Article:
So why would HPE, which split from HP last year and has since been spinning off units at a regular pace, suddenly be buying SGI? Particularly as it’s only a week since rumours began to swirl that HPE was itself about to be bought by private equity firms.

    The answer, it would seem, is to fully ground itself in the growing areas of big data, AI and HPC.

    In its announcement of the acquisition, HPE itself referenced SGI’s HPC and big data analytics credentials, with the executive VP and GM of the company’s enterprise group, Antonio Neri, saying: “At HPE, we are focused on empowering data-driven organisations. SGI’s innovative technologies and services, including its best-in-class big data analytics and [HPC] solutions, complement HPE’s proven data centre solutions.”


  • Salesforce gobbles up analytics outfit BeyondCore (for undisclosed sum)

    BeyondCore touts its tight integration with Microsoft Office with its ‘BeyondCore Apps for Office’ solutions. It looks as though the firm will have a degree of autonomy post-completion, but it will be interesting to see what happens to this integration moving forward.


  • Amazon Takes Shot At Microsoft And IBM With Its Latest Analytics Service

    Real-time stream analytics are certainly a big deal for customers running IoT, gaming, and AdTech solutions in the cloud. It provides an opportunity to query the never ending stream of data, which is always in motion. For example, with stream analytics, Uber can easily find out how many taxis crossed a specific tollgate in the last 10 minutes. Also known as fast data, real time streams are becoming an essential element of enterprise Big Data strategy.


  • Will IBM Edge Trounce HPE Discover Again This Year?

    While IBM continues to execute on game changing unique technologies like Watson, its Open Power initiative, and its impressive move to turn infrastructure capability into a competitive advantage, HPE has failed to deliver on Moonshot, Memristor, and Itanium—its answer to IBM’s Power—is effectively a dead technology. In fact, most of HPE’s acquisitions since Whitman appear to be in some form of distress.


Photo: Mike Wilson

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Supplier Report: 8/6/2016


Yet another week where M&A dominates the news.

Verizon bought another company (Fleetmatics), SalesForce purchased Quip, and there are rumors that HPE might be up for sale (all of it or some of it). IBM is showing interest in purchasing point of sale company Revel.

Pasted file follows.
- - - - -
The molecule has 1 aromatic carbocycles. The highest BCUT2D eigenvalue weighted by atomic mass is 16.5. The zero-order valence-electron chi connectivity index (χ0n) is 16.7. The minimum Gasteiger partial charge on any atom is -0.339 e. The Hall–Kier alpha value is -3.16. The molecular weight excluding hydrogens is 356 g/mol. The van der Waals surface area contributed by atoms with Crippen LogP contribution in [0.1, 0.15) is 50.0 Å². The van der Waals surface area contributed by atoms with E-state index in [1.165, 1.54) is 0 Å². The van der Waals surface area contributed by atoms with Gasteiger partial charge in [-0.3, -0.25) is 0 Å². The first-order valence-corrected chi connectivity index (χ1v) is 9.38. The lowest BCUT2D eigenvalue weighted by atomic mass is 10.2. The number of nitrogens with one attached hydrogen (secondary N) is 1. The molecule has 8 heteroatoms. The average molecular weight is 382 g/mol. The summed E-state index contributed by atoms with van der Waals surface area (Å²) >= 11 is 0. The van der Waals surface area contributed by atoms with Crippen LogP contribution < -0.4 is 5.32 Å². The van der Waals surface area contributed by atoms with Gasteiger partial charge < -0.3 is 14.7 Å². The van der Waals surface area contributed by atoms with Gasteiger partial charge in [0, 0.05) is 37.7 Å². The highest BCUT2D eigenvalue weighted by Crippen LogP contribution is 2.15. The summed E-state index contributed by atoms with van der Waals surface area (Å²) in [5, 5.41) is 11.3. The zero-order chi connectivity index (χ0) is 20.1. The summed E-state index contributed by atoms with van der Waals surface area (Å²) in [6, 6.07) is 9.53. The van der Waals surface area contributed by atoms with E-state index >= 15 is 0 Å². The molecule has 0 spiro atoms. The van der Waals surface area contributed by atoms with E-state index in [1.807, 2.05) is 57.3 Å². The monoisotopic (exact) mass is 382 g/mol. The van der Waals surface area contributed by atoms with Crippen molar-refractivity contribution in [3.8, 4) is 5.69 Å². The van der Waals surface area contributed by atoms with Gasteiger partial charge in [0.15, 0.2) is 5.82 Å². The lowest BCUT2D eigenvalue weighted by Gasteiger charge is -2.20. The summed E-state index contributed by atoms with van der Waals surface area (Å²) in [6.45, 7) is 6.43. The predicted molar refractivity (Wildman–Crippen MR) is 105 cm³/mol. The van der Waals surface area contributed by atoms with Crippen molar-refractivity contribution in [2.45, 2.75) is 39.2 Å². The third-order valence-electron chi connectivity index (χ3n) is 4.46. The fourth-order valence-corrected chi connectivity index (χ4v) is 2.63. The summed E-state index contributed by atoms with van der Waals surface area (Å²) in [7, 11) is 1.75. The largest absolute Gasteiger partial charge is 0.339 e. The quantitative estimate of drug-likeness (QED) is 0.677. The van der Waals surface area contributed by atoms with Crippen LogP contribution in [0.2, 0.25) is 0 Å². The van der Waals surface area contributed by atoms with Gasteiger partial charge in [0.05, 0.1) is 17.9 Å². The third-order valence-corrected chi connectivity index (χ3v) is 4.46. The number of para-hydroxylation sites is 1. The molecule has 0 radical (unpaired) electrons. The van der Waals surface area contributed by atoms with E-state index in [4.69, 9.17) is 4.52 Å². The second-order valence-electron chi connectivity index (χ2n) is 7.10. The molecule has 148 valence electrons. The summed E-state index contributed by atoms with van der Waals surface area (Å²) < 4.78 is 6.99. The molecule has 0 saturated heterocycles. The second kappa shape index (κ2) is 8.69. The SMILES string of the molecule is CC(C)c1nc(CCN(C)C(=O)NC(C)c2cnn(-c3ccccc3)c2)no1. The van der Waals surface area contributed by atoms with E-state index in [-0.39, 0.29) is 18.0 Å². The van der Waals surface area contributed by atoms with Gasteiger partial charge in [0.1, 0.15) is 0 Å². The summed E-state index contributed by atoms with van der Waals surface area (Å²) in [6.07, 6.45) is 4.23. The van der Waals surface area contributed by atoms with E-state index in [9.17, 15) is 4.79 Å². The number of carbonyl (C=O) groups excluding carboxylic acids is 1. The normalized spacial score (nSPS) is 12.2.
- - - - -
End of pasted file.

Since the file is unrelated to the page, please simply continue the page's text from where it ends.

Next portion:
IBM is also actually responsible for some technology news this week.  Their health AI systems are starting to target cancer symptoms as a means of early detection. They also maybe created an artificial neuron for super computers.


  • IBM IC detects cancer before symptoms appear

    “The societal impact of this research is that it could enable physicians to detect cancer early…when there are more possibilities of being cured,” Stolovitzky said. “We wanted this research to be in the area of cancer and also the area of detecting DNA and viruses like Zika. Everything reduces down to the same thing: being able to have a small and affordable diagnostic tool that can detect minute quantities of biomarker particles that tell physicians something about a person’s health.”scale of biology


  • IBM is reportedly in talks to buy point-of-sale software firm Revel Systems

    Bloomberg reports IBM (IBM) is in early talks to acquire Revel Systems, provider of an iPad-based point-of-sale (POS) hardware and software system for merchants.

    Revel competes with Square, PayPal (PYPL) , NCR (NCR) and others in the iPad POS market; its customers include Cinnabon, Chobani, and Popeyes. It has 750 employees, and was valued at more than $500 million in a $13.5 million 2015 funding round.

    Is IBM Setting Up To Buy Revel Systems?

    With a Revel acquisition, IBM could theoretically refill a hole in its product line that has existed since the firm sold its point-of-sale business to Toshiba for $800 million in 2012. Revel, on the other hand, could possibly find itself with a soft exit from a market where funding rounds are getting fewer and further between.


  • IBM creates first-ever artificial neurons that behave like the real thing

    IBM researchers in Switzerland have created an artificial neuron that behaves just like the real thing. For the first time in history, artificial phase-change neurons have been grouped together (in a population of 500 synthesized in a lab) to process a neurological signal in more or less the same way that biological neurons transmit messages. They can be made exceptionally small and are similar in power and energy usage to biological neurons, and can even produce results with random variations, also just like biological neurons.